Originally published by Investopedia
The triangle can be a continuation or a reversal pattern. Although, more often it is a continuation pattern. There are three types of triangles: symmetric, ascending, and descending. For trading purposes they are all the same, the just look different.
A triangle forms when the price action narrows over several price swings. If trendlines are drawn along the highs and lows of the price action, the trendlines converge towards each other. This creates the appearance of the triangle.
How to Use Triangles
Triangles occur in uptrends and downtrends. Since they can be continuation or reversal patterns, traders wait for the price to break out of the pattern to indicate which direction it is going.
In case of triangle patterns, most of the time the breakout direction is difficult to predict and it is better to be ready for a breakout on either side.
However, since continuation triangles occur more often than reversal triangles, focus more on breakouts to the upside during uptrends and breakouts to the downside during downtrends.
To draw a triangle there needs to be at least two swing highs and two swing lows. Trendlines are drawn along the highs and lows, respectively, and extend out to the right. The price may make a couple more swings within the triangle. Re-draw the trendline, if needed, to accommodate these new price swings.
When the price moves above the upper trendline it signals the price is likely to move higher. The pattern is complete. If the price drops below the lower trendline it signals the price is likely to continuing dropping.
Symmetric triangles are created when both trendlines are moving towards each other.
An ascending triangle occurs when the lower trendline is rising while the upper trendline is horizontal. This shows that swing lows are rising but the rallies are stopping near the same resistance level.
A descending triangle is when the upper trendline is sloped downward, while the bottom trendline is horizontal.
Entry, Stop Loss and Target
With all three types of triangles, take a trade when the price breaks out of the pattern. The exact breakout price is subjective, as tiny alterations in how the trendline is drawn will alter the breakout price level.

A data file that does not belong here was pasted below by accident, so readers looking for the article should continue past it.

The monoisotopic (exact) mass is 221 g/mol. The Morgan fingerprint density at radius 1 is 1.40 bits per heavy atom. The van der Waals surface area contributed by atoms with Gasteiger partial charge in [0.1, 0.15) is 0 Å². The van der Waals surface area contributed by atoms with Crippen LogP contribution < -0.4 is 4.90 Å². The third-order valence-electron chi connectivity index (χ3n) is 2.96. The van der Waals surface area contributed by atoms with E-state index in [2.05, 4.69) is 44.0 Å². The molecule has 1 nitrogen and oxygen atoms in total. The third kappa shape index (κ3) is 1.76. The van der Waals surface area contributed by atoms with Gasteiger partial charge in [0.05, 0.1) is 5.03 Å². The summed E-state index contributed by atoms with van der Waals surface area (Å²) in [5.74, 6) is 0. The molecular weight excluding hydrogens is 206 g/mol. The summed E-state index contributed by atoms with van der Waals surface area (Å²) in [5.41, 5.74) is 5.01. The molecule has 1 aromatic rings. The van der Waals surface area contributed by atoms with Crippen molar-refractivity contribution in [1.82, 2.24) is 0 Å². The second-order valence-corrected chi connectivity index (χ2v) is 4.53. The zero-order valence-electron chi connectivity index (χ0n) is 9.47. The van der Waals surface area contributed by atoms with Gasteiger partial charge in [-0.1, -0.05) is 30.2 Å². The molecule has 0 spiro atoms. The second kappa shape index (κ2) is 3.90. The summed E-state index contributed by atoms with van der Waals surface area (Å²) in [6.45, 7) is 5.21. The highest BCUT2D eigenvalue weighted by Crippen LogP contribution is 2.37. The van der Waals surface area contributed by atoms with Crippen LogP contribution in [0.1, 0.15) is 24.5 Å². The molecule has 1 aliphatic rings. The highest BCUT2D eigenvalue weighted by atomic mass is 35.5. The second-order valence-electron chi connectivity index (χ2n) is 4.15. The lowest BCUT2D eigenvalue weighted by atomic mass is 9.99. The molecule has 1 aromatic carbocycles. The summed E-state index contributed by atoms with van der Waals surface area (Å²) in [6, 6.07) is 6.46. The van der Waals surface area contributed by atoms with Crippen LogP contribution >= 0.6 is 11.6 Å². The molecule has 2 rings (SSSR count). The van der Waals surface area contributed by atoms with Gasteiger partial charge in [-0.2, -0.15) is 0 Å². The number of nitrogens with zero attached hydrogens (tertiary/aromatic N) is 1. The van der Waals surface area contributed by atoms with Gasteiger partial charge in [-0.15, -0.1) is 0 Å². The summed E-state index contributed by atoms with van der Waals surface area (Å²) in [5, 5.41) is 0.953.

Maybe is better to wait to enter after a possible throwback:
Place a stop loss just outside the pattern, on the opposite side from the breakout. For example, if buying an upside breakout, place a stop loss just below the lower trendline. If going short on a downside breakout, place a stop loss just above the upper triangle trendline.
The height of a triangle at its base, or widest part, provides some clues as to how far the price could run following the breakout. To get this estimate, add the height of the pattern to the breakout point in the event of an upside breakout. Subtract the height of the triangle from the breakout point for a downside breakout.
Use the swing low and swing high at the base of the pattern to make this estimate, instead of measuring the distance between trendlines.
Since continuations are more reliable than reversals, if an upside breakout occurs during an uptrend consider taking a long position. If the price breaks to the downside during an uptrend, think twice before shorting it. That said, don’t let biases or beliefs interfere with what the market is actually doing. Even though an upside triangle breakout may be more likely during an uptrend, a downside breakout sends a warning signal that the uptrend could be in trouble, or that price will move lower for a while.
The reward:risk ratio on triangles is always better than 1:1, which is favorable. This is because the profit target is based on the entire height of the pattern, whereas the stop loss is based on the smaller portion of the triangle once the trendlines have converged. Favor trades where the potential reward outweighs the risk by a factor of two or more.